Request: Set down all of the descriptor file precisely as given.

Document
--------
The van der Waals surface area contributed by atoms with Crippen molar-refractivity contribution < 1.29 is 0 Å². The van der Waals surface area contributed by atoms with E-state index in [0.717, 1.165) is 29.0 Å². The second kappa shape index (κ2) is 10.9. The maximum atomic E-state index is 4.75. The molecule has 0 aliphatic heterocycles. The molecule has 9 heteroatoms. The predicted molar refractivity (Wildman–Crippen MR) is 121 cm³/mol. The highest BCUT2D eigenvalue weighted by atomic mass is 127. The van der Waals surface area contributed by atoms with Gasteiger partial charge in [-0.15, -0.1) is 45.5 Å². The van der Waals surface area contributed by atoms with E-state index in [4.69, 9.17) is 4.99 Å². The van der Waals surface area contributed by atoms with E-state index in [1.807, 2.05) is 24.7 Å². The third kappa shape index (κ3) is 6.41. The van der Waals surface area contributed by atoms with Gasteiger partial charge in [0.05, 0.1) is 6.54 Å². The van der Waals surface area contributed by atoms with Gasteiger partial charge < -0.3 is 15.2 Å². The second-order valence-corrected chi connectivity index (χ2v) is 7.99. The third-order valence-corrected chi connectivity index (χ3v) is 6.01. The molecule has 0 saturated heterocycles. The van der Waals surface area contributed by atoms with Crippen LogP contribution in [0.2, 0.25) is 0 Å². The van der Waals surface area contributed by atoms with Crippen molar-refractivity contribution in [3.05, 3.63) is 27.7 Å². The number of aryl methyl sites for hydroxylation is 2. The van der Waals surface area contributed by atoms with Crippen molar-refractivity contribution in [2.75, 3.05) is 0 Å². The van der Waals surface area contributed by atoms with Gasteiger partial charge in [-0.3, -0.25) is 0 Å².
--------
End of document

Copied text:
The van der Waals surface area contributed by atoms with Crippen molar-refractivity contribution < 1.29 is 0 Å². The van der Waals surface area contributed by atoms with E-state index in [0.717, 1.165) is 29.0 Å². The second kappa shape index (κ2) is 10.9. The maximum atomic E-state index is 4.75. The molecule has 0 aliphatic heterocycles. The molecule has 9 heteroatoms. The predicted molar refractivity (Wildman–Crippen MR) is 121 cm³/mol. The highest BCUT2D eigenvalue weighted by atomic mass is 127. The van der Waals surface area contributed by atoms with Gasteiger partial charge in [-0.15, -0.1) is 45.5 Å². The van der Waals surface area contributed by atoms with E-state index in [4.69, 9.17) is 4.99 Å². The van der Waals surface area contributed by atoms with E-state index in [1.807, 2.05) is 24.7 Å². The third kappa shape index (κ3) is 6.41. The van der Waals surface area contributed by atoms with Gasteiger partial charge in [0.05, 0.1) is 6.54 Å². The van der Waals surface area contributed by atoms with Gasteiger partial charge < -0.3 is 15.2 Å². The second-order valence-corrected chi connectivity index (χ2v) is 7.99. The third-order valence-corrected chi connectivity index (χ3v) is 6.01. The molecule has 0 saturated heterocycles. The van der Waals surface area contributed by atoms with Crippen LogP contribution in [0.2, 0.25) is 0 Å². The van der Waals surface area contributed by atoms with Crippen molar-refractivity contribution in [3.05, 3.63) is 27.7 Å². The number of aryl methyl sites for hydroxylation is 2. The van der Waals surface area contributed by atoms with Crippen molar-refractivity contribution in [2.75, 3.05) is 0 Å². The van der Waals surface area contributed by atoms with Gasteiger partial charge in [-0.3, -0.25) is 0 Å².